Report to the Midyear Meeting
March 28 - 30, 2008
A withdrawal of ads from the privately owned Stabroek News by some 29 government ministries, agencies and state owned corporations commenced in November 2006 and continues. The boycott has been extended to ads placed by the Auditor General, the Guyana Police Force and the Guyana Defense Force.
In 2007 a regional media team headed by Mr Harold Hoyte had offered to intercede and to advise the government on a fair system of allocation of advertisements but had been rebuffed. The withdrawal has been widely condemned by local business, trade union and non governmental organizations and by international press freedom organizations namely the CPU, IAPA and IPI. A letter is also being sent to CARICOM. Editorials have been published in several regional newspapers criticizing the withdrawal of ads and calling for a fair system for the allocation of government advertisements.
The ad boycott has been widely condemned as an attack on press freedom designed to punish Stabroek News for its independent and critical editorial coverage of the government in direct breach of the provisions of Article 7 of the Declaration of Chapultepec.
Apart from this ad boycott, the main complaint about the government from the press freedom standpoint is that it maintains a radio monopoly and has refused to issue licenses for private stations.
Apart from the above its record on press freedom has been reasonably good.
Journalists are allowed to practice in an unfettered environment in Jamaica.
The new Jamaica Labour Party (JLP) Government which was elected on September 3, 2007, appointed a 12 member committee to make recommendations for the modernization of the country's libel and slander laws. Representatives from the Press Association of Jamaica (PAJ) and the Media Association of Jamaica (MAJ) were included. The Committee handed in its report earlier this month which called for wide ranging changes to existing laws. Media interest on the committee pushed for the adoption of the Sullivan Standard to be included in our laws. Other interests were opposed.
The Inter-American Commission on Human Rights (the Commission) has ruled that it will not scrutinize the fairness of the award in the Anthony Abrahams v. The Gleaner Company and Mr. Dudley Stokes case (the Abrahams case), choosing rather, to defer to the rulings of the local courts on the issue of quantum of damages.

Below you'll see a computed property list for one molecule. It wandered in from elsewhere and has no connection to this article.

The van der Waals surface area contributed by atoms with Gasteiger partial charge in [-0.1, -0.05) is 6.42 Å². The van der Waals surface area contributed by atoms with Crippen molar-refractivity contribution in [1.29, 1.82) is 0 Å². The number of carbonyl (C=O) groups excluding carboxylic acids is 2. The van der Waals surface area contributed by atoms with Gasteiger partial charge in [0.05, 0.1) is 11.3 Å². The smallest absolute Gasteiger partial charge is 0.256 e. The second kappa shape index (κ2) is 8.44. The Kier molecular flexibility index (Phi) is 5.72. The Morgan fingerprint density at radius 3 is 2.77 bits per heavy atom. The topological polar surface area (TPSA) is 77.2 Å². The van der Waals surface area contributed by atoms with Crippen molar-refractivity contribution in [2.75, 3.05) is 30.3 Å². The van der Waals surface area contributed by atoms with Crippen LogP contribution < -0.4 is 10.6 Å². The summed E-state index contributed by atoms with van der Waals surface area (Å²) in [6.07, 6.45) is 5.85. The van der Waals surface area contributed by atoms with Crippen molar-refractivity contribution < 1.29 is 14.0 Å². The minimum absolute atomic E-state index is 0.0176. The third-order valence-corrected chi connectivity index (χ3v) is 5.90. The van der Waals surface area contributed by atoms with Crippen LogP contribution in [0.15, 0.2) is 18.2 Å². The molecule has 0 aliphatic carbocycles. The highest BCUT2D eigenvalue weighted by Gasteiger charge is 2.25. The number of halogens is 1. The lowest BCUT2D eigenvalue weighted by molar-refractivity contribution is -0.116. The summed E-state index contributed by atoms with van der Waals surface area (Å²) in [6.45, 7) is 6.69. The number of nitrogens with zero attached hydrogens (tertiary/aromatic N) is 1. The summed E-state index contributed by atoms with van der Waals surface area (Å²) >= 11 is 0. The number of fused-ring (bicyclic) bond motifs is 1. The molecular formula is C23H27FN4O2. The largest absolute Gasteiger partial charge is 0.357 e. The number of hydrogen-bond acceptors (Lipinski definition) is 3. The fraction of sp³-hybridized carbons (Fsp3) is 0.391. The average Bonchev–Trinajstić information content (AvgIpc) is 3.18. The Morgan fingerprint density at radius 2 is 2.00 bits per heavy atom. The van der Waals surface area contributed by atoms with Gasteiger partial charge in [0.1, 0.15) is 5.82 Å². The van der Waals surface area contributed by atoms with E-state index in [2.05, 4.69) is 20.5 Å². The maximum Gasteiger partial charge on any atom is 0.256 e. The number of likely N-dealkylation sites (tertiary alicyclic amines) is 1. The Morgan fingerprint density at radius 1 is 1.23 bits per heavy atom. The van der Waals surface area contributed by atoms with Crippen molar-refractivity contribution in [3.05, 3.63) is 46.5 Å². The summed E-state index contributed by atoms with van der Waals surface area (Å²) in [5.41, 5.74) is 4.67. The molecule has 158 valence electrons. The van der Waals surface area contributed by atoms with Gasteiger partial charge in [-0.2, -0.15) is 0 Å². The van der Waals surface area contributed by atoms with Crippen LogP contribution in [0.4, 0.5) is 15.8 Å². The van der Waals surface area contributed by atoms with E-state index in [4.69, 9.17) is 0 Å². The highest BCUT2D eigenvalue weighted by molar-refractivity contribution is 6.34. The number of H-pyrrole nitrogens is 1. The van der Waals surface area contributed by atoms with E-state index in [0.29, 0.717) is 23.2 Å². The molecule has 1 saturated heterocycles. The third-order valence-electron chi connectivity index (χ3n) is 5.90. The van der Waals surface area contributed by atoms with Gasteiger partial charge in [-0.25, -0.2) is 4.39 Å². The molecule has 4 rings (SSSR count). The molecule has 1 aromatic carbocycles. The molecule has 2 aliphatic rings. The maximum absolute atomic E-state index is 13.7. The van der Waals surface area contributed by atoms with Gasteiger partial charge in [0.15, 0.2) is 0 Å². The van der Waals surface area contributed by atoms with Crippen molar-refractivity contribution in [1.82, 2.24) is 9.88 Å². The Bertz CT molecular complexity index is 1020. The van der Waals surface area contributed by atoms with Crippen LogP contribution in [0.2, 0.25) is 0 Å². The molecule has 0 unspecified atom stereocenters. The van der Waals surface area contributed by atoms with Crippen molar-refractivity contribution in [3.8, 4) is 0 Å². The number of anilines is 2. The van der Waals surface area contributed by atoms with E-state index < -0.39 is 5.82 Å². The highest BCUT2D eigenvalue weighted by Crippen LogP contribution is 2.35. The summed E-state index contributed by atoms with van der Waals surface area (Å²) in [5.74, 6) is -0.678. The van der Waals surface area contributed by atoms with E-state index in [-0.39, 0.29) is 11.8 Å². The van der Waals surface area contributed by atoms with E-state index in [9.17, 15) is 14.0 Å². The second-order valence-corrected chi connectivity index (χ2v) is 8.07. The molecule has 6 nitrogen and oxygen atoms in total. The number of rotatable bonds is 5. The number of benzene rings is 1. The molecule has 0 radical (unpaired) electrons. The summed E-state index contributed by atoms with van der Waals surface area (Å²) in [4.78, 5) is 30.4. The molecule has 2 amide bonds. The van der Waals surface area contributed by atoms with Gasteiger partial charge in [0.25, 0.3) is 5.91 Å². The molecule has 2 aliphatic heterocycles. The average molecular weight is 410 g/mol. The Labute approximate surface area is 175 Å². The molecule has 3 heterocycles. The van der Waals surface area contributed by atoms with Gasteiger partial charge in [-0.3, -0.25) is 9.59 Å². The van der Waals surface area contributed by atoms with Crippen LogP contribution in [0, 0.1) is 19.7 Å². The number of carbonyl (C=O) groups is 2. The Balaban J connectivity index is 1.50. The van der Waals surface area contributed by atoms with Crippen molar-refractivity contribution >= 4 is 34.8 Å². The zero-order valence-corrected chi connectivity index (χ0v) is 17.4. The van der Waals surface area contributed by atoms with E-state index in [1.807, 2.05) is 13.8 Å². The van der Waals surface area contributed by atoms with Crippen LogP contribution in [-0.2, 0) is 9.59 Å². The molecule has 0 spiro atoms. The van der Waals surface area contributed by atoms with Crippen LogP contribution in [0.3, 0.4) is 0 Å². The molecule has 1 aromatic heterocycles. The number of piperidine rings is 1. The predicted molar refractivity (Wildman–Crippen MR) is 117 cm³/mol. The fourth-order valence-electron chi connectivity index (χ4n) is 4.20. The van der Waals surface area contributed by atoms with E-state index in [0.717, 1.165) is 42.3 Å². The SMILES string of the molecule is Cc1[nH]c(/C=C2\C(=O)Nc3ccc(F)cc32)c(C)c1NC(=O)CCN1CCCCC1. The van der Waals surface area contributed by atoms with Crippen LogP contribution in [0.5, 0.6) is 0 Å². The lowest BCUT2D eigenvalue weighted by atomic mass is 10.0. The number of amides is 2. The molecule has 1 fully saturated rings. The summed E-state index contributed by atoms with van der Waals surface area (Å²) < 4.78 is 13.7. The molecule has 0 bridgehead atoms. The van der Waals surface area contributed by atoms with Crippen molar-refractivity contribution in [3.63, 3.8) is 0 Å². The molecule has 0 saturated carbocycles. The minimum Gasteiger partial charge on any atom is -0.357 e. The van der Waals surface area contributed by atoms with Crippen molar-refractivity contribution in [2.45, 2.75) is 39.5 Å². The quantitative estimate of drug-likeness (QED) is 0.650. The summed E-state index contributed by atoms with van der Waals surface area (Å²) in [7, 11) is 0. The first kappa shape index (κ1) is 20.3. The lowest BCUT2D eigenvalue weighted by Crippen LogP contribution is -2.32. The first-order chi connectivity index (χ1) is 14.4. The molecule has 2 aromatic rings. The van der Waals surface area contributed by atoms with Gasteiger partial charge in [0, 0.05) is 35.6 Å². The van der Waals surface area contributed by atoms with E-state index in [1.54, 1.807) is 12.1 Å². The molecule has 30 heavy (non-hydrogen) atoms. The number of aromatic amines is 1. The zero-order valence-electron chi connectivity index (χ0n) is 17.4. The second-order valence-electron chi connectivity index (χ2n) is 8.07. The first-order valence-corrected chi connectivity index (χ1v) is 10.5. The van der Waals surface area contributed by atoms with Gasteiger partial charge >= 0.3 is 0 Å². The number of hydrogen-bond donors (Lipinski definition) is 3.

In 2004, Dr. Dudley Stokes, former Editor-in-Chief of the Gleaner Company, on behalf of the media house, had presented a petition against the State of Jamaica to the Commission. It was argued in the Petition filed that the decision in the Abrahams case was based on the undeveloped state of domestic law in the country which made it possible for awards to be made which threatened the continued existence of media houses and by extension, the most popular channel of information to the people of Jamaica. Such a ruling, it was argued, had implications, not only for the Gleaner Company but for the right of the Jamaican people to freedom of expression and to the receipt of information.
In an eighteen-page ruling, the Commission declined the invitation to look at the impact of the award on the right to freedom of expression in Jamaica, and by extension the legal framework which facilitated such an award. The Commission chose rather to defer to the local courts rulings in relation to the quantum of the award. The Commission stated that it tended to defer to domestic courts on the issue of the appropriateness of an award of damages as local courts were in the best position to determine the numerous factors involved in arriving at the appropriateness of an award.
There have been no developments with respect to press freedom in Trinidad and Tobago. Fortunately, Trinidad and Tobago continues to enjoy a free press subject to the country's libel laws. Since these laws are descended from English jurisprudence liberation of those laws in England are bound to affect Trinidad and Tobago's. Recently, for example, there was a an English case the result of which was to give investigative journalists increased protection in that a mistake made during an investigation does not now constitute in itself a ground for libel.